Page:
N2 - Purpose – The UK experienced a number of Extreme Weather Events (EWEs) during recent years and a significant number of businesses were affected as a result. With the intensity and frequency of weather extremes predicted in the future, enhancing the resilience of businesses, especially of Small and Medium-sized Enterprises (SMEs), who are considered as highly vulnerable, has become anecessity. However, little research has been undertaken on how construction SMEs respond to the risk of EWEs. In seeking to help address this dearth of research, this investigation sought to identify how construction SMEs were being affected by EWEs and the coping strategies being used.Design/methodology/approach – A mixed methods research design was adopted to elicit information from construction SMEs, involving a questionnaire survey and case study approach.Findings – Results indicate a lack of coping strategies among the construction SMEs studied. Where the coping strategies have been implemented, these were found to be extensions of their existing risk management strategies rather than radical measures specifically addressing EWEs.Research limitations/implications – The exploratory survey focused on the Greater London area and was limited to a relatively small sample size. This limitation is overcome by conducting detailed case studies utilising two SMEs whose projects were located in EWE prone localities. The mixed method research design adopted benefits the research by presenting more robust findings.Practical implications – A better way of integrating the potential of EWEs into the initial project planning stage is required by the SMEs. This could possibly be achieved through a better risk assessment model supported by better EWE prediction data.Originality/value – The paper provides an original contribution towards the overarching agenda of resilience of SMEs and policy making in the area of EWE risk management. It informs both policy makers and practitioners on issues of planning and preparedness against EWEs.

AB - Purpose – The UK experienced a number of Extreme Weather Events (EWEs) during recent years and a significant number of businesses were affected as a result. With the intensity and frequency of weather extremes predicted in the future, enhancing the resilience of businesses, especially of Small and Medium-sized Enterprises (SMEs), who are considered as highly vulnerable, has become anecessity. However, little research has been undertaken on how construction SMEs respond to the risk of EWEs. In seeking to help address this dearth of research, this investigation sought to identify how construction SMEs were being affected by EWEs and the coping strategies being used.Design/methodology/approach – A mixed methods research design was adopted to elicit information from construction SMEs, involving a questionnaire survey and case study approach.Findings – Results indicate a lack of coping strategies among the construction SMEs studied. Where the coping strategies have been implemented, these were found to be extensions of their existing risk management strategies rather than radical measures specifically addressing EWEs.Research limitations/implications – The exploratory survey focused on the Greater London area and was limited to a relatively small sample size. This limitation is overcome by conducting detailed case studies utilising two SMEs whose projects were located in EWE prone localities. The mixed method research design adopted benefits the research by presenting more robust findings.Practical implications – A better way of integrating the potential of EWEs into the initial project planning stage is required by the SMEs. This could possibly be achieved through a better risk assessment model supported by better EWE prediction data.Originality/value – The paper provides an original contribution towards the overarching agenda of resilience of SMEs and policy making in the area of EWE risk management. It informs both policy makers and practitioners on issues of planning and preparedness against EWEs.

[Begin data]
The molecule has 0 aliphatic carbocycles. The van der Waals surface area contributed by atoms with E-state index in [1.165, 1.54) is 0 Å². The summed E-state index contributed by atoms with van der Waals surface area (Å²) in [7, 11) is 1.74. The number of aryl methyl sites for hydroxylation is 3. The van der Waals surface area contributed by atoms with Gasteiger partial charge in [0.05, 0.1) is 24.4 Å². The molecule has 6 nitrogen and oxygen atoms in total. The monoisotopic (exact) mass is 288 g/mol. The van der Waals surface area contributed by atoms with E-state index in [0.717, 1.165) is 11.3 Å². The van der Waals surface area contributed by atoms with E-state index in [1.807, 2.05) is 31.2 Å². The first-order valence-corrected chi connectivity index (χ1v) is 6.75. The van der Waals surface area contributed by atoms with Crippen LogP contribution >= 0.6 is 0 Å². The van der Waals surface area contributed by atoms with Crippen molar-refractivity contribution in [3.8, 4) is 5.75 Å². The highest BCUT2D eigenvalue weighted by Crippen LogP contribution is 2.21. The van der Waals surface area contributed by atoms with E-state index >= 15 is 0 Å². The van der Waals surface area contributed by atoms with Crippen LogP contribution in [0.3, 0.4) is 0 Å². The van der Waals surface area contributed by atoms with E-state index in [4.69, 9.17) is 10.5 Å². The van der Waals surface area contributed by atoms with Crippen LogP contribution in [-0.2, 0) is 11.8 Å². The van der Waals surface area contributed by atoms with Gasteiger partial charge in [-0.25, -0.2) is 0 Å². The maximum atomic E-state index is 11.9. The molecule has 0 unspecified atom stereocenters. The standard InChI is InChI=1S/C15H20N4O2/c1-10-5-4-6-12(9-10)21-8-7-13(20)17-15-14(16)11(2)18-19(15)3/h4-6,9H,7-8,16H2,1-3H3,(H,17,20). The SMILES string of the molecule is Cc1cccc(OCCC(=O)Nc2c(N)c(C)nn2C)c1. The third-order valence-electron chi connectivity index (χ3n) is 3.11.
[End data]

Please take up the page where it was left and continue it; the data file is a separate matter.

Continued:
KW - small and medium-sized enterprises

KW - Construction industry

KW - Snowfall

KW - Rainfall

KW - Risk management

KW - climate change

KW - extreme weather

KW - flooding

KW - research method

KW - case study

KW - research methodology

KW - mixed methods

U2 - 10.1108/02630801111132795

DO - 10.1108/02630801111132795

M3 - Article

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JO - Structural survey

JF - Structural survey

SN - 0263-080X